Periodic Snapshot

The business requirement was: “We would like to see the number of Open Items that we had in each month for the YTD”.

The SAP aware people, they will know that an open items is a line item that has been posted but not cleared, thus remaining opened for a period of time. In no SAP terms we can just thing that we have a row in the database like:

ItemID OpenDate ClearDate
1 15/01/2011 30/03/2011
2 20/01/2011 20/01/2011
3 25/01/2011 10/02/2011
4 14/02/2011 30/03/2011
5 05/03/2011

What business users want is to know per each month how many opened items were in each month. An item is considered open if its clear date is blank (like item 5) or later that the month evaluated, being the month evaluated in its very last day, and, obviously, the open date is before the end of the month being evaluated. Taking the table above, we should have the following results:

January February March
# Open Items 2 2 1

– Being items 1 and 3 for January, 1 and 4 for February and 5 for March –

As you can see this report is quite different from a “normal” BI report that tells you how many open items we have now.

These kind of reports are called Periodic Snapshots. In Periodic Snapshots the data is evaluated fully per each month that appears in the report. Is like travelling in time and making a picture of the data at the end of each month and later put the results together.

There are other types of snapshot reports called Accumulative Snapshots, but I will not cover them in this post as we will focus only in this Periodic Snapshot case.

The fact table needs to contain the ItemID for each open item in a certain date. In my particular case I need also to tell how many of the open items are “Old” or “Young”. Old items are the ones that have been open for more than 90 days.

My fact table and the dimension tables look like:


 In my case the OpenItemID  is not important but the AccountID is. Open items are classified by Year (YearID) and Month (PeriodID). If the item is Old gets a 1 in the Old column and a 0 in the Young column and vice versa.

With this structure, an individual item will appear more than once in the table but with different YearID and/or PeriodID. Actually an individual item will appear in each snapshot (YearID+PeriodID combo) as long as it remains open.

Once we have clear how the fact table looks like and how the items will be recorded, we are ready to load the fact table using SSIS.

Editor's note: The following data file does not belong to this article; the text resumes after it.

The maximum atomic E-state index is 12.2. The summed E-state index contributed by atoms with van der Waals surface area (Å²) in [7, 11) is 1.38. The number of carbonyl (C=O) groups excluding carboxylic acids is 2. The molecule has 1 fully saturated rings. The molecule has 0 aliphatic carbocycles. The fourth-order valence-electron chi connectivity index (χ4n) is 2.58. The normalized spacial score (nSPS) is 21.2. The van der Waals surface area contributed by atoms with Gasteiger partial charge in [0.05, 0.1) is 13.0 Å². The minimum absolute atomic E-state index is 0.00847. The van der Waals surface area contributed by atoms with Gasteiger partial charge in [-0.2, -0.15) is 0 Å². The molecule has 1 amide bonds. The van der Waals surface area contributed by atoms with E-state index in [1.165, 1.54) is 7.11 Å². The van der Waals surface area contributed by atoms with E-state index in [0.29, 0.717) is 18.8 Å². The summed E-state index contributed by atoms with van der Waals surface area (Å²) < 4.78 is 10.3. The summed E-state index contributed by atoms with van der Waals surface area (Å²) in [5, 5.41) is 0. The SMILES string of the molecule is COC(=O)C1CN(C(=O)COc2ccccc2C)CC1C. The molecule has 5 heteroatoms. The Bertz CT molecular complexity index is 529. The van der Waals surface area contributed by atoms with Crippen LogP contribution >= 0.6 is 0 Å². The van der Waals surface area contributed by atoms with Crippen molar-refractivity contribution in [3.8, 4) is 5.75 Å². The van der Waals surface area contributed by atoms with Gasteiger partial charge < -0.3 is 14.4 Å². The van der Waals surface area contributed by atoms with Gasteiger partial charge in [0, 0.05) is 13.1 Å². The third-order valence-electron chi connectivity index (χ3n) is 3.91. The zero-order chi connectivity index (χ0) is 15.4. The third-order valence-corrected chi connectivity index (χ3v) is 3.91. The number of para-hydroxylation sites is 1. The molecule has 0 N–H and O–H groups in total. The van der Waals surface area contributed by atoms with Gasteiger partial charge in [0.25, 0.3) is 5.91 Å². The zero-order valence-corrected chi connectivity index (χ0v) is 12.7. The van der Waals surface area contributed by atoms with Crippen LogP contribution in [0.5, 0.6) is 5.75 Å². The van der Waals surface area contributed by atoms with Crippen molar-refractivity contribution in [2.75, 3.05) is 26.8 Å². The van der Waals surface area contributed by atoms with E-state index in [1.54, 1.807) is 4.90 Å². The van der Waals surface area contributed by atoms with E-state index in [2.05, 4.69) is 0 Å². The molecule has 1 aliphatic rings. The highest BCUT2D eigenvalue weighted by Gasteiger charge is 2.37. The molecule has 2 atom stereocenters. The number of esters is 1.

As data needs to be evaluated “every month” for the period requested (in my case YTD but we will do for 2010 and 2011) it seems natural to have a loop that starts on the 1st of January 2010 and goes until today doing one loop for each month. Inside the loop we will have a query to the data source to get all the open items for that specific month and load them into the fact table.

SSIS has 2 looping controls: For Loop Container, Foreach Loop Container. In this case we will take the For Loop Container.

This control loops based on the EvalExpression expression. As long as this expression remains true the container will keep looping. I have configured mine as follows:

To understand this configuration we need to know that I have created a package variable called InitSnapshotDate of type DateTime. This variable will hold the initial date that we want the loop to start. In my case I configured it to 1/1/2010.

The EvalExperssion calculates the difference in Months between the InitSnapshotDate and today (by GETDATE() function). While the difference is greater than 0 the container will keep looping.

After each loop the AssignExpression expression will be executed. In this case I use the DATEADD function to add 1 month to the InitSnapshotDate value and assign the new value back to InitSnapshotDate.

Inside the For Loop Container you just need to add a normal Data Flow Task with a query to get the open items based on the InitSnapshotDate value passed as a parameter.

Finally this SSIS package is scheduled to run every 1st of the month by a SQL Server Job.

I hope this is clear how to create a Periodic Snapshot fact table and how to feed it with SSIS. Please drop me an email if you have any doubt.

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Posted in SSIS

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